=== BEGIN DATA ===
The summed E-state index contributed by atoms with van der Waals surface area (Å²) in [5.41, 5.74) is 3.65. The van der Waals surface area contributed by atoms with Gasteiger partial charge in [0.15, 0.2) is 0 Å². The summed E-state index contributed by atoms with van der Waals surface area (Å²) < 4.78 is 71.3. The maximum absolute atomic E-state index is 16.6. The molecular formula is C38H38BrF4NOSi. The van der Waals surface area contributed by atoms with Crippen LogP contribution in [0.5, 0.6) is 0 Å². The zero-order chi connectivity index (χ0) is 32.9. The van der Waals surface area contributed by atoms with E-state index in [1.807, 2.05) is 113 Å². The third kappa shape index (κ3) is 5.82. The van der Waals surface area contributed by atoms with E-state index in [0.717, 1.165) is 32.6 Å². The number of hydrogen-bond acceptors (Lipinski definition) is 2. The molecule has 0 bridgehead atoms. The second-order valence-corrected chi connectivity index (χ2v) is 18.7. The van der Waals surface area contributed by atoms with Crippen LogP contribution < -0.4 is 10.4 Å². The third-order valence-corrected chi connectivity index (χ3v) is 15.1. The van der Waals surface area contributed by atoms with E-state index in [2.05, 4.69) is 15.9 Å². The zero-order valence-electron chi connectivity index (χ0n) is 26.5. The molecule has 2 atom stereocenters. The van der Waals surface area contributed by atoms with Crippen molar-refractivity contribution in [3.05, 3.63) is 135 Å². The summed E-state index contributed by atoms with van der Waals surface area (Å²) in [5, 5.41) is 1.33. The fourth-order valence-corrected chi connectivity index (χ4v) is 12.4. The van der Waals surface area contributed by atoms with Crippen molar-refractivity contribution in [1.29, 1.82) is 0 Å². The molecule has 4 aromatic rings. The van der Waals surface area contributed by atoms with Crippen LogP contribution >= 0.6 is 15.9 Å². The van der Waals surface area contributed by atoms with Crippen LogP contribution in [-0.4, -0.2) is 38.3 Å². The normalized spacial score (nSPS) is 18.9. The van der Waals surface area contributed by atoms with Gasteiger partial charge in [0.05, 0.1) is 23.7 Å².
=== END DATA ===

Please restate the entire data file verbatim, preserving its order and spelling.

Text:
The summed E-state index contributed by atoms with van der Waals surface area (Å²) in [5.41, 5.74) is 3.65. The van der Waals surface area contributed by atoms with Gasteiger partial charge in [0.15, 0.2) is 0 Å². The summed E-state index contributed by atoms with van der Waals surface area (Å²) < 4.78 is 71.3. The maximum absolute atomic E-state index is 16.6. The molecular formula is C38H38BrF4NOSi. The van der Waals surface area contributed by atoms with Crippen LogP contribution in [0.5, 0.6) is 0 Å². The zero-order chi connectivity index (χ0) is 32.9. The van der Waals surface area contributed by atoms with E-state index in [1.807, 2.05) is 113 Å². The third kappa shape index (κ3) is 5.82. The van der Waals surface area contributed by atoms with E-state index in [0.717, 1.165) is 32.6 Å². The number of hydrogen-bond acceptors (Lipinski definition) is 2. The molecule has 0 bridgehead atoms. The second-order valence-corrected chi connectivity index (χ2v) is 18.7. The van der Waals surface area contributed by atoms with Crippen LogP contribution < -0.4 is 10.4 Å². The third-order valence-corrected chi connectivity index (χ3v) is 15.1. The van der Waals surface area contributed by atoms with E-state index in [2.05, 4.69) is 15.9 Å². The zero-order valence-electron chi connectivity index (χ0n) is 26.5. The molecule has 2 atom stereocenters. The van der Waals surface area contributed by atoms with Crippen molar-refractivity contribution in [3.05, 3.63) is 135 Å². The summed E-state index contributed by atoms with van der Waals surface area (Å²) in [5, 5.41) is 1.33. The fourth-order valence-corrected chi connectivity index (χ4v) is 12.4. The van der Waals surface area contributed by atoms with Crippen molar-refractivity contribution in [1.29, 1.82) is 0 Å². The molecule has 4 aromatic rings. The van der Waals surface area contributed by atoms with Crippen LogP contribution >= 0.6 is 15.9 Å². The van der Waals surface area contributed by atoms with Crippen LogP contribution in [-0.4, -0.2) is 38.3 Å². The normalized spacial score (nSPS) is 18.9. The van der Waals surface area contributed by atoms with Gasteiger partial charge in [0.05, 0.1) is 23.7 Å².